<p><em>Lactococcus lactis</em> strains have been used for centuries in food fermentation, now appreciated as traditional biotechnology. They have been applied in the cheesemaking process and for the manufacturing of other dairy products. Years of experience with these lactic acid bacteria have led to a profound understanding of the microbiological and technological aspects of <em>L.</em><em>lactis.</em> Recent progress in the genetics of <em>L. lactis</em> made this organism a suitable candidate for the use in modern biotechnology as a host for the production of homologous, heterologous, or engineered proteins. The purpose of the research, described in this thesis, was to investigate the capacity of <em>L. lactis</em> to produce and, in particular, to secrete heterologous proteins.<p><strong>Chapter 1</strong> presents a brief overview of the knowledge about gene expression and secretion systems in procaryotes, with specific attention to heterologous gene expression in <em>L. lactis.</em><p>In <strong>Chapter 2</strong> the characterization of Usp45, the major extracellular protein of <em>L. lactis is</em> described. The aim of isolating the <em>usp45</em> gene was to use its promoter, ribosome binding site and export signal for the development of an expression and secretion system for <em>L.</em><em>lactis.</em> Determination of the nucleotide sequence of the gene revealed several specific characteristics of the Usp45 protein and its gene. i) The primary amino acid sequence of the protein revealed an unusual amino acid composition and did not show homology with any protein of known function. ii) The mature protein starts at amino acid residue 28. It is preceded by a leader peptide which contains 3 possible signal peptidase I cleavage sites, after ala <sup><font size="-2">19</font></SUP>, ala <sup><font size="-2">20</font></SUP>and ala <sup><font size="-2">27</font></SUP>. iii) The open reading frame encoding Usp45 is preceded by two Shine and Dalgarno (SD) sequences, both with uncommon properties. iv) The A/T content of the region 100 nucleotides upstream of the <em>usp45</em> promoter is significantly (10%) higher than that found in <em>L. lactis</em> coding sequences. All these characteristics have been investigated.<p>No function could be postulated for Usp45. Its deduced amino acid sequence showed 30% homology with that of P54 of <em>Enterococcus faecium,</em> but the function of this protein is also unknown. However, a weak cross reaction has been observed of antibodies raised against surface layer (SL) proteins from <em>Lactobacillus helveticus</em> with the Usp proteins from several <em>L. lactis</em> strains, and of the Usp45 antibodies with the surface proteins of <em>Lactobacillus plantarum</em> NCFB 1988. This could indicate that <em>L. lactis Usp</em> proteins are related to SL-proteins.<p>Several attempts to inactivate the chromosomal <em>usp45</em> gene have been performed. (15). Various plasmids have been constructed in which the <em>usp45</em> homologous region carried deletions or several mutations in the 3' and 5' region of the structural gene. Campbell-like integration of these plasmids would result in truncation of the <em>usp45</em> gene. Furthermore, plasmids have been constructed for the inactivation of the <em>usp45</em> gene by replacement recombination. Although various studies have shown that homologous recombination can be used for gene inactivation in <em>L.</em> lactis none of the tested strategies resulted in the inactivation of the <em>usp45</em> gene, suggesting that <em>usp45</em> is an essential gene in <em>L.</em> lactis.<p><strong>Chapter 3</strong> describes the construction of an expression and secretion system, based on the <em>usp45</em> gene, which was evaluated with the <em>prtP</em> gene of <em>L. lactis</em> SK1 1 and the <em>amyS</em> gene of <em>B. stearothermophilus</em> as reporter genes. Fusions in which the 27 amino acid leader peptide directed the secretion of the homologous proteinase, were used to show that the <em>usp45</em> leader is sufficient for the efficient secretion of PrtP. In addition, to examine the functionality of two shorter leader peptides (aa 1-19 and aa 1-20) as signal peptides, plasmids encoding the first 19, 20 or 27 residues of Usp45 fused to the mature α-amylase were introduced in <em>E. coli</em> and <em>L. lactis.</em> In <em>E.</em> coli these plasmids resulted in secretion of active α-amylase into the periplasm and even into the external growth medium. However, in <em>L. lactis</em> only the 27-residue leader peptide functioned as an export signal. These results provide experimental evidence for the postulated difference in length between signal peptides from Gram-positive and Gram- negative organisms. When the Usp45 signal peptide was used for the secretion of the α-amylase, less than 50% of this reporter protein was located in the extracellular medium. The remaining fraction was present as an unprocessed, inactive precursor in the intracellular fraction.<p>Analysis of the <em>usp45</em> promoter region is described in <strong>Chapter 4</strong> . Several <em>usp45</em> - <em>amyS</em> gene fusions were constructed and introduced on plasmids or in the chromosome of <em>L. lactis</em> . These gene fusions were used to demonstrate the role in transcription of the A/T-rich region immediately upstream of the <em>usp45</em> -35 region. The highest levels of α-amylase production were obtained when the <em>usp45</em> - <em>amyS</em> fusion was located at the position of the <em>usp45</em> gene in MG1363. These data showed that a large DNA region of more than 200 bp upstream of the -35 region was of major importance for expression. Similar results have been reported by Van Rooijen et al. (20) for the lac promoter. This could indicate a general role in transcription activation for the region upstream of lactococcal promoters. The <em>L. lactis</em> strains harboring the various <em>usp45</em> - <em>amyS</em> fusions produced sufficient α-amylase activity to allow growth on media containing starch as a sole energy source.<p><strong>Chapter 5</strong> describes the effect of the translational initiation region on expression of the <em>usp45</em> - <em>amyS</em> gene fusion. Both postulated SD regions SD1, an extremely weak ribosome binding site 6 bp upstream of the ATG start codon, and SD2, with a higher complementarity to the 3' end of the 16S rRNA, but 21 bp upstream of the ATG codon, were altered in the <em>usp45</em> - <em>amyS</em> secretion vector. These studies revealed that translation of the <em>usp45</em> - <em>amyS</em> fusion is possible from both SD regions. Deletion of either one of the SD regions resulted in normal (x-amylase expression, suggesting that <em>L. lactis</em> tolerates SD-sequences with low complementarity to the 3' end of 23S rRNA, and ribosome binding sites with a 21 bp spacing. A reduction of the spacing between SD2 and the AUG start codon, resulted in a ribosome binding site which corresponds to the consensus in <em>L. lactis,</em> with respect to both spacing and free energy. However, this ribosome binding site did not lead to an significant increase in α-amylaseproduction.<p>To enhance the level of heterologous gene expression, a search for stronger promoters was initiated. Several studies have been performed to isolate strong lactococcal promoter sequences, using promoter probe vectors. One of the isolated promoters resulting from these studies, has already been used in a heterologous expression system for the production of hen egg lysozyme and <em>B. subtilis</em> neutral protease. We have used different approaches to isolate strong promoters.<br/><img src="/wda/abstracts/i1737_1.gif" height="605" width="600"/><br/> <br/>Based on the N-terminal sequence of an abundant intracellular 30 kDa protein, oligonucleotide probes were designed and used to screen a genomic library from <em>L.</em> lactis. This resulted in the isolation of the 1-kb <em>Hind</em> III <em>-Pst</em> I <em></em> fragment containing an open reading frame of 612 nucleotides that could encode a polypeptide of 204 aa (Fig. 1). The determined N-terminus was found at at position 2-11 of the deduced amino acid sequence, indicating that the N-terminal methionine had been removed in <em>L. lactis</em> . Homology analysis revealed that the amino acid sequence showed considerable homology with the aminoterminal part of glyceraldehyde 3-phosphate dehydrogenase from <em>B. subtilis</em> , <em>E. coli</em> , yeast, mouse and humans. Based on this homology and on the molecular weight of the <em>L. lactis</em> protein it could be calculated that the cloned fragment lacked approximately 350 nucleotides of the 3' part of the glyceraldehyde 3-phosphate dehydrogenase gene. Upstream of the ATG start codon a putative SD sequence was located. The complementarity of this SD sequence to the 3' end of the <em>L. lactis</em> 16S rRNA was 74.76 kJ/mol, which is the highest value found untill now in <em>L. lactis</em> . The start of transcription was determined and revealed that the promoter (TTTGCA-16bp-TAAAAT-7bp-T) differed at 3 positions with the consensus for lactococcal promoters (Fig. 1). A small inverted repeat is present in the nontranslated 5' part of the mRNA. It remains unclear whether this repeat plays a role in the high expression of the gene.<p>Another approach to isolate strong promoters was based on the screening of a <em>L. lactis</em> genomic library with antibodies raised against abundant intracellular proteins. Interestingly this resulted in the cloning of the <em>dnaJ</em> gene as described in <strong>Chapter 6</strong> . The <em>dnaJ</em> gene is one of the first heat shock genes characterized in <em>L. lactis.</em> Investigation of the promoter region showed that heat shock regulation in <em>L. lactis,</em> and very likely in other Gram-positive organisms, is not achieved by an alternative sigma factor as is the case in <em>E. coli</em> . An inverted repeat which is highly conserved in the promoter region of heat shock genes from Gram-positive organisms, is responsible for the repression of transcription of the <em>dnaJ</em> gene at non-stress conditions. The <em>dnaJ</em> promoter was used in the <em>usp45-amyS</em> fusion, and a 2-4 fold induction of α-amylase was accomplished after heat shock. However, the <em>dnaJ</em> promoter did not result in higher expression of the α-amylase, as compared to the <em>usp45</em> promoter.<p>In the last decennium a lot of research has been performed on the exploration of several microorganisms, such as yeast, fungi, <em>E. coli</em> and <em>B. subtilis</em> as a potential host for heterologous protein production and secretion. Initially, <em>B.</em><em>subtilis</em> appeared to be a good organism for this purpose. It is a Gram-positive organism, capable of secreting large amounts of proteins into the extracellular medium. In addition, it can be cultivated in large amounts, at low costs. One of the main obstacles that limits the application of <em>B. subtilis</em> as a production host is its high extracellular proteolytic activity, resulting in degradation of the heterologous proteins of interest. <em>L. lactis</em> could be a suitable alternative. It is also a Gram-positive organism. However, it has a low extracellular proteolytic activity and <em>Prt</em> strains are available. Furthermore, it possesses the additional desired features which make this organism a suitable candidate for heterologous gene expression. It is a safe, non-pathogenic organism and has a widespread use in the food industry. These properties have stimulated investigation on the use of <em>L. lactis</em> as a production organism. The overproduction of several homologous proteins has now been accomplished in <em>L. lactis</em> and the production of several heterologous proteins has been established (Chapter I). However, the secretion of heterologous proteins in <em>L. lactis is</em> inefficient (Chapter III). The investigation on the secretion of proteins in <em>L. lactis</em> has been initiated (Chapter II and Chapter III) and the results invite for continuing these investigations.<p>Besides a view on the several approaches which can be used in these investigations, the work presented in this thesis has yielded a set of expression and secretion vectors, which could be employed to express heterologous genes in <em>L. lactis.</em> Furthermore they can be used in the further unravelling of the expression and secretion mechanism of <em>L. lactis.</em><p><em></em>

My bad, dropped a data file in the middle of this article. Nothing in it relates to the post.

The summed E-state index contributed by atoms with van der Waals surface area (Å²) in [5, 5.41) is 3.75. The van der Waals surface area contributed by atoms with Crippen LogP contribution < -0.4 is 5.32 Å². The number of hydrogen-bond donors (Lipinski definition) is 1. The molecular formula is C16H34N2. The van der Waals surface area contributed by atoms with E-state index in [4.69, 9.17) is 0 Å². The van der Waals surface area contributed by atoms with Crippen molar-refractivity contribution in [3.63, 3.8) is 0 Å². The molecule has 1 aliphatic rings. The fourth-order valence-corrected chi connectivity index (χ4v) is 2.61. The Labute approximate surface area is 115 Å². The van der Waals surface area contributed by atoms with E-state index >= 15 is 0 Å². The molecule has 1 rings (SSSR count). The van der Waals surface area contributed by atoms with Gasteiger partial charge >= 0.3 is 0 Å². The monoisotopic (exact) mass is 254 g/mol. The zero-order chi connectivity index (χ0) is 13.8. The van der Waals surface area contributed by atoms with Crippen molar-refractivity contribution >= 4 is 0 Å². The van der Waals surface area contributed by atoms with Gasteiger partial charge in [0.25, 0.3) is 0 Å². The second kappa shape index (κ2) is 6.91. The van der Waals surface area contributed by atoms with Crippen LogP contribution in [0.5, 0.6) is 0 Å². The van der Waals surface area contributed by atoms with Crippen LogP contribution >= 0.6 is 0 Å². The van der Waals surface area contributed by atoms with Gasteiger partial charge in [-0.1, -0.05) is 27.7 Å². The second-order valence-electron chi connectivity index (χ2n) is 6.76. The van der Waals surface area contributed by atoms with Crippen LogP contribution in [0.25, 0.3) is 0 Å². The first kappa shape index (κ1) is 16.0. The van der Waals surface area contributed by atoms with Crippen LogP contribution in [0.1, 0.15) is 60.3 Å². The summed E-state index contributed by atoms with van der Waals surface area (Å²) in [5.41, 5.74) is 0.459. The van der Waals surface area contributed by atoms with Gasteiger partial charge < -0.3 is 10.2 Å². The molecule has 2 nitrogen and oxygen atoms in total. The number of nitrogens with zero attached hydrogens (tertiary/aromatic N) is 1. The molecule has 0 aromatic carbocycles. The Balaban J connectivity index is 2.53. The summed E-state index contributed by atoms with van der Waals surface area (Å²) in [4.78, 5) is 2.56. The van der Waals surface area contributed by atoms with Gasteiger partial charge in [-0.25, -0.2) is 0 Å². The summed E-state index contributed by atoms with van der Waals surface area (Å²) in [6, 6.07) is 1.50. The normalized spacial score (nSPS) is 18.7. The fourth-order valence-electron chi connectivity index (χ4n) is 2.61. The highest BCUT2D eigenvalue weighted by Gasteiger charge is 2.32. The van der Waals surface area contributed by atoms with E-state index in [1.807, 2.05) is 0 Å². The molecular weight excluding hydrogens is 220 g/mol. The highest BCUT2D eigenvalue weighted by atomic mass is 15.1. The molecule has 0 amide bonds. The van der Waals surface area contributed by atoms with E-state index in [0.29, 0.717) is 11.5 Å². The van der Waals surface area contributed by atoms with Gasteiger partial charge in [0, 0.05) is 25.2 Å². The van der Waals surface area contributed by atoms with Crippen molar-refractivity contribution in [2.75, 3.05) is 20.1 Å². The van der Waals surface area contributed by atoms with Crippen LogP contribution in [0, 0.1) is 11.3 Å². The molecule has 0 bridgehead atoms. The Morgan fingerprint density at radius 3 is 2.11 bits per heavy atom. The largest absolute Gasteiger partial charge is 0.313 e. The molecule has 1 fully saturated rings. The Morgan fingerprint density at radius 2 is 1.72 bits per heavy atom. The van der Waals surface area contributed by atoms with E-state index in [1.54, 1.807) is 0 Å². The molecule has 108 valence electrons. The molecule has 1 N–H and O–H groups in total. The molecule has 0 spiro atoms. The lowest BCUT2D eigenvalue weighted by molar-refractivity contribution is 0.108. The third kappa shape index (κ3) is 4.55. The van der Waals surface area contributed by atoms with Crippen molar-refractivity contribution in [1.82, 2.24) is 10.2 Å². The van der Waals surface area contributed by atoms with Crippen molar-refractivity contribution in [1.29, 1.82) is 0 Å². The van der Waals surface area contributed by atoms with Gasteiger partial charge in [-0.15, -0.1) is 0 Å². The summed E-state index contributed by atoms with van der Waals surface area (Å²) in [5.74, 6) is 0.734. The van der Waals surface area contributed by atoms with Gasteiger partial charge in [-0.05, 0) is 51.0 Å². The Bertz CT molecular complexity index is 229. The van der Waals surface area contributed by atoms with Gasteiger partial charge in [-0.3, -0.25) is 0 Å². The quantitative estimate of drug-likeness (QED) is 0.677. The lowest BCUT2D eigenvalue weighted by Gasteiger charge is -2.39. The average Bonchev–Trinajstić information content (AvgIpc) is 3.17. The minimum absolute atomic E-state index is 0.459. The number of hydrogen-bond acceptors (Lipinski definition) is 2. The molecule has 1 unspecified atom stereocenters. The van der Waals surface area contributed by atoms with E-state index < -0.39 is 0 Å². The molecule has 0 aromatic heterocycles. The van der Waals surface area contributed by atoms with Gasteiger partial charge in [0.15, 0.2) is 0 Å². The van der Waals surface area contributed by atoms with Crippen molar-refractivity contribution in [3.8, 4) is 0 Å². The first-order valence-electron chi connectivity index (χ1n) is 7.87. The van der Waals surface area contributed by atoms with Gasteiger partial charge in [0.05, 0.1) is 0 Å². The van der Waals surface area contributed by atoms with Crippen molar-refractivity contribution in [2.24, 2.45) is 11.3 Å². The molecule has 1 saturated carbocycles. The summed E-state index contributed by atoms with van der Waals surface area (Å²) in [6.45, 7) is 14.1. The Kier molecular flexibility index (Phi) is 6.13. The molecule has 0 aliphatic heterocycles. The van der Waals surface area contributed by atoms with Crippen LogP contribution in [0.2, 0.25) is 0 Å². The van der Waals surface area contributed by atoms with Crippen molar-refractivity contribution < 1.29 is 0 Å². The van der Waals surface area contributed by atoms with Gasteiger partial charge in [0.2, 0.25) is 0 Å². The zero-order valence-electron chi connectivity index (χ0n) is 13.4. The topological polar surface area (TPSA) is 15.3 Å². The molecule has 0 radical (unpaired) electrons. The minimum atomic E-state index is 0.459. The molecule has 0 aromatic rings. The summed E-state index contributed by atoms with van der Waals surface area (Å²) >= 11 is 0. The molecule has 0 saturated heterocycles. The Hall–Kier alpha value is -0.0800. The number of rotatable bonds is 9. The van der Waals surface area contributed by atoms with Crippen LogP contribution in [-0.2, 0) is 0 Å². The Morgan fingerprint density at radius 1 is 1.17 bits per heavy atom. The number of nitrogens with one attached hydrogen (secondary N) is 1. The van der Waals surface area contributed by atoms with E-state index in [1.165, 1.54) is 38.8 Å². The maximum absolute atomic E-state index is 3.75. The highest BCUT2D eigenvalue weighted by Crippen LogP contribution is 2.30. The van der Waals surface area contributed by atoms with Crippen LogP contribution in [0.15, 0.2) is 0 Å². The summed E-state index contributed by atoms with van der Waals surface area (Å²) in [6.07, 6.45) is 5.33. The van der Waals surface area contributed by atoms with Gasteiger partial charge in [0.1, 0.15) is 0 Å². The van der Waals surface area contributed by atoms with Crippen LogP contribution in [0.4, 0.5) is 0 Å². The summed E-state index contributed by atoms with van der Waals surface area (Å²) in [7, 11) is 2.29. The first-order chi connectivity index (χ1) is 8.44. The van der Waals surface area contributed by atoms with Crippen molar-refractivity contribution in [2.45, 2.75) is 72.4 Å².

Original languageEnglish
QualificationDoctor of Philosophy
Awarding Institution
Supervisors/Advisors
  • de Vos, W.M., Promotor
  • Simons, G., Promotor, External person
Award date18 Feb 1994
Place of PublicationEde
Publisher
Print ISBNs9789054852094
Publication statusPublished - 1994

Keywords

  • lactobacillus
  • lactic acid bacteria
  • microorganisms
  • biochemistry
  • metabolism
  • synthesis
  • proteins